Every year in March, thousands of college students flock to Florida, Texas, Alabama, Mexico, the Bahamas and more for spring break. While break is different for everyone, a large number of students utilize spring break as a time to let loose and party for an entire week.
Spring break serves as a reminder of the constant pressure college students face when it comes to drugs and alcohol, and ultimately represents colleges’ increasingly dangerous drinking culture. As a reminder, 80 percent of college students choose to drink alcohol in the U.S., and 50 percent of students that drink do so by binge drinking.
Binge drinking can lead not only to regretful decisions and embarrassing behavior, but can often result in more serious consequences. A whopping 696,000 college students aged 18-24 are assaulted annually by another student who has been drinking, and 97,000 students aged 18-24 experience sexual assault or date rape as a result of alcohol every year. This number is most likely larger too since nearly 40 percent of sexual assaults in the U.S. go unreported each year.
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So why do college students continue to drink? Well, the first major culprit is likely peer pressure. Especially at a large school like the University of Wisconsin, there are parties every weekend and the majority of students equate a fun time with alcohol consumption, sometimes with the accompaniment of drugs. For students who choose not to drink or do drugs, it can often be hard to find others who choose the same lifestyle and it can be even more difficult to find things to do on the weekends besides party.
According to the National Institute on Alcohol Abuse and Alcoholism, “research shows that students who choose not to drink often do so because their parents discussed alcohol use and its adverse consequences with them.”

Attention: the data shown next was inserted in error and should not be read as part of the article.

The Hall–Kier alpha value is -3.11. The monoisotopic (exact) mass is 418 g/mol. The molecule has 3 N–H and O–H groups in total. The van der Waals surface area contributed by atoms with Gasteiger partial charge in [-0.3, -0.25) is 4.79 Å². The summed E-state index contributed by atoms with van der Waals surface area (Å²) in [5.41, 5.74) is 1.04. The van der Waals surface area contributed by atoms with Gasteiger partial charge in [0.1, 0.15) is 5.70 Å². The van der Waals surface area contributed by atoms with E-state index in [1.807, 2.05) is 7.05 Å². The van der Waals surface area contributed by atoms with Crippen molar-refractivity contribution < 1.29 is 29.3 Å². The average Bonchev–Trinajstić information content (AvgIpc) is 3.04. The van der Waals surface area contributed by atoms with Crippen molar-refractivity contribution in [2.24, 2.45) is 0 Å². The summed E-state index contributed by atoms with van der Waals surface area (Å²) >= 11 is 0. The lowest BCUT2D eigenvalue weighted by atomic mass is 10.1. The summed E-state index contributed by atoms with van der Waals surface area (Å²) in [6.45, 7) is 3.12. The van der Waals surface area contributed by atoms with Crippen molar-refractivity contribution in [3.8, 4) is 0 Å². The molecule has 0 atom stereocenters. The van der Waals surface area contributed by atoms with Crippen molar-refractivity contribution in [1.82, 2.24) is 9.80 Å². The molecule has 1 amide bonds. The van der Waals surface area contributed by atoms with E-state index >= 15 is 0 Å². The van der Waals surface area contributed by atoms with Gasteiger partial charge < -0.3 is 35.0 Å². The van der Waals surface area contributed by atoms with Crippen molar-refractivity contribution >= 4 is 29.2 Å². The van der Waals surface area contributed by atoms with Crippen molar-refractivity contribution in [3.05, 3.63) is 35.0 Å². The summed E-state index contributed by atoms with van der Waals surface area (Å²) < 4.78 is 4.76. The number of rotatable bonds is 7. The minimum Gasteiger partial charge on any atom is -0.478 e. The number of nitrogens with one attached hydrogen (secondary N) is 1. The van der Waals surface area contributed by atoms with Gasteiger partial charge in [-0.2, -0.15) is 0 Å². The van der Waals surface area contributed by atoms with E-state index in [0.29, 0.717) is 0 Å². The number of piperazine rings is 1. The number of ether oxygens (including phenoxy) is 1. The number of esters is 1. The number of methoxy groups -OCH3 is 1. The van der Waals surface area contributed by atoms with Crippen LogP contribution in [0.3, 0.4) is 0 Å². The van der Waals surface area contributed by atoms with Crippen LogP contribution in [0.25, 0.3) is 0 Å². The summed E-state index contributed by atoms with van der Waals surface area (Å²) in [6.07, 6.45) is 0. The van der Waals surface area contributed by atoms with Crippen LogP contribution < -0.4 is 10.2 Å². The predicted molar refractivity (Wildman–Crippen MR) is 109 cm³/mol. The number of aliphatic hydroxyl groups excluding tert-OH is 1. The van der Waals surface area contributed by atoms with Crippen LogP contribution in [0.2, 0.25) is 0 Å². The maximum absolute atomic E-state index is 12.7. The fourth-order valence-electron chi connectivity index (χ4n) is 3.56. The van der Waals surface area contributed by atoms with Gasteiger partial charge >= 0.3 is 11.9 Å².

In a college setting and during spring break, the absence of parents is likely one of the main causes of binge drinking, since students do not have their parents constantly concerned with where they are or what they’re doing, and students often feel the need to rebel and prove they can “be an adult.”
There is not one right way to solve this problem, but it seems most universities resort to the same solution. UW instituted AlcoholEdu, an online course that educates students on the consequences of drinking, as a requirement for all first-year and transfer students. While this is a good start, it’s arguably what other universities have been doing for years and could use more of a shock factor when discussing the effects of binge drinking.
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As I’m sure most students already know, UW was ranked as the No. 1 party school in the country by the Princeton Review in 2016. While some consider this to be an accomplishment (and don’t get me wrong, it’s pretty cool), I feel this should be a wake-up call for the university that more needs to be done about the continuation of binge drinking.
If you’re going somewhere for spring break, be safe and smart. UW continues to be a highly ranked school, but it’s no secret that the drinking culture here is a large part of student life. With spring break approaching, we are reminded that college students nationwide face pressure to binge drink, and it’s undeniable that colleges such as our own need to deal with drinking culture in more effective ways.
Courtney Degen ([email protected]) is a freshman majoring in political science and intending to major in journalism.